About the year 1572, there was burnt at Nimeguen, a young man named Jan Block, who had wealth, and lived of the same, so that he had not learned any profession or trade. He associated with a brother named Symon van Maren, a furrier, born at Hertogenbosch, with whom he formerly was wont to go to the tavern to tipple, but who, after he was converted, admonished him to read the New Testament, which advice he also followed; and the good Lord so opened his heart, that he understood from it what was right, and joined the church of God. This done, he could not remain hid, since he led a better life than before; so that all his property was confiscated, and a price set upon his apprehension, that whoever would betray him, should receive for it seventy gold reals. Then he fled out of the city, and in a village asked a mason for work as a tender, in order that he might earn a living, since he knew nothing else to do. The mason refused him this, saying: "They would come here to apprehend you, and this would bring me into trouble." Sometime after he came into town, where he was espied by a traitor, who went and reported it to the officer and his beadles, who came to seek him. The woman of the house had compassion on Jan Block, and he went and stood upon the bed behind the curtains. The bailiff looked into the chamber, but did not search very closely, since he was not a bloodthirsty man, and then turned back again, saying: "He is not there." The traitor said, "He is there; I saw him go in." One of the beadles went back, and raising the curtains, saw him standing there. He was then taken along, as a malefactor. While in prison he was often visited, and cared for by the God-fearing.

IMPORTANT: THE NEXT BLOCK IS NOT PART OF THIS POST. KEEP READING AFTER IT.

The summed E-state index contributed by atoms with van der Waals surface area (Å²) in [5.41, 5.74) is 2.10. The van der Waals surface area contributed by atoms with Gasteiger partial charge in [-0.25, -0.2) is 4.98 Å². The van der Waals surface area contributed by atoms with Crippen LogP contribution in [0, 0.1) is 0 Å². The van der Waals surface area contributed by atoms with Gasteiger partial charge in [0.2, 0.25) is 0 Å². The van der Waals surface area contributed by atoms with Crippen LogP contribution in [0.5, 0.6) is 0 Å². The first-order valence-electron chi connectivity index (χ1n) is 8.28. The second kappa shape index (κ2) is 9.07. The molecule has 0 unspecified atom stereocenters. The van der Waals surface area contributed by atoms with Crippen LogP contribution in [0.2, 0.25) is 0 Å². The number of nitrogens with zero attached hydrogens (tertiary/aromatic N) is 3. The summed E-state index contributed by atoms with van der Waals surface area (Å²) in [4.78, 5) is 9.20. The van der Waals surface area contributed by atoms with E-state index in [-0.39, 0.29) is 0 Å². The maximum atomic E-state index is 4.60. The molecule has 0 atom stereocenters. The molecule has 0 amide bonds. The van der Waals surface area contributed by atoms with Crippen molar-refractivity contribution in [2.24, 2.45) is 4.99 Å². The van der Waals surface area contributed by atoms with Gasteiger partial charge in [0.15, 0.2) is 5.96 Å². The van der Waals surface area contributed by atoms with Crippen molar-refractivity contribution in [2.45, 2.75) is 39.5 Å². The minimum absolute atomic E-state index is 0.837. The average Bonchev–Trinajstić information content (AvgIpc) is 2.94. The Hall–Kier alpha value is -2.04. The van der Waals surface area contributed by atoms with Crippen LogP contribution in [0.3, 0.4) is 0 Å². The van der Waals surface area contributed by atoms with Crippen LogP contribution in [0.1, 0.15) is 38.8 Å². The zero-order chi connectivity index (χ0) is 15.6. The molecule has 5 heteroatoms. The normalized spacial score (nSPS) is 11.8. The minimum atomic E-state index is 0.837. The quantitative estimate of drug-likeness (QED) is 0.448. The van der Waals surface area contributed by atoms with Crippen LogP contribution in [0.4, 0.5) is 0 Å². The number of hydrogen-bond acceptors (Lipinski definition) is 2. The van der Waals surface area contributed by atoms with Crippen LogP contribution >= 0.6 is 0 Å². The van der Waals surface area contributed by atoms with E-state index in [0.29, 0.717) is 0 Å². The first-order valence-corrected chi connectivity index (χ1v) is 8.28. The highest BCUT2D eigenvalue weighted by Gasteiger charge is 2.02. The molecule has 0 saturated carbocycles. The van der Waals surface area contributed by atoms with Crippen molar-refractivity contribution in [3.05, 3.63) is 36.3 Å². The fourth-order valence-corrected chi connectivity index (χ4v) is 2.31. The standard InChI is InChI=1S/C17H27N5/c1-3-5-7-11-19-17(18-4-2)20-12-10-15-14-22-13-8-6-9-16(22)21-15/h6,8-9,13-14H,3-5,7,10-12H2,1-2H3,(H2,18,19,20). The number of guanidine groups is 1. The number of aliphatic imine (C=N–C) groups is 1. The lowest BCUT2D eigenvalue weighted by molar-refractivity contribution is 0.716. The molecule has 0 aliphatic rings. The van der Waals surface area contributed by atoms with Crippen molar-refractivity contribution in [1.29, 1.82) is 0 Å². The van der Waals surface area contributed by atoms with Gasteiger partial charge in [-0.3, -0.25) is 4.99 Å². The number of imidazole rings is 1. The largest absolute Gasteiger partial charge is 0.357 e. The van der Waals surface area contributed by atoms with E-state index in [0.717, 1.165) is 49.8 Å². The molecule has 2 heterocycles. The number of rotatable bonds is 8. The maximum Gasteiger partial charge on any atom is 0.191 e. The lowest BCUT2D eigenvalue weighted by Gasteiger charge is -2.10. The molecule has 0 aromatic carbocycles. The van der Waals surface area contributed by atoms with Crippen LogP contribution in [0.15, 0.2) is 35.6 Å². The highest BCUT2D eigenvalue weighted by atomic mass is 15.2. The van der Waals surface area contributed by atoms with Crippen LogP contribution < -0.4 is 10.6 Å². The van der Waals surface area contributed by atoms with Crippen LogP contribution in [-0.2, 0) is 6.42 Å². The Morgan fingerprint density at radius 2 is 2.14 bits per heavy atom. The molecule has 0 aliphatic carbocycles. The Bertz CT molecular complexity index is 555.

Finally sentence of death was pronounced upon him, and he was condemned to be burned at the stake as a heretic.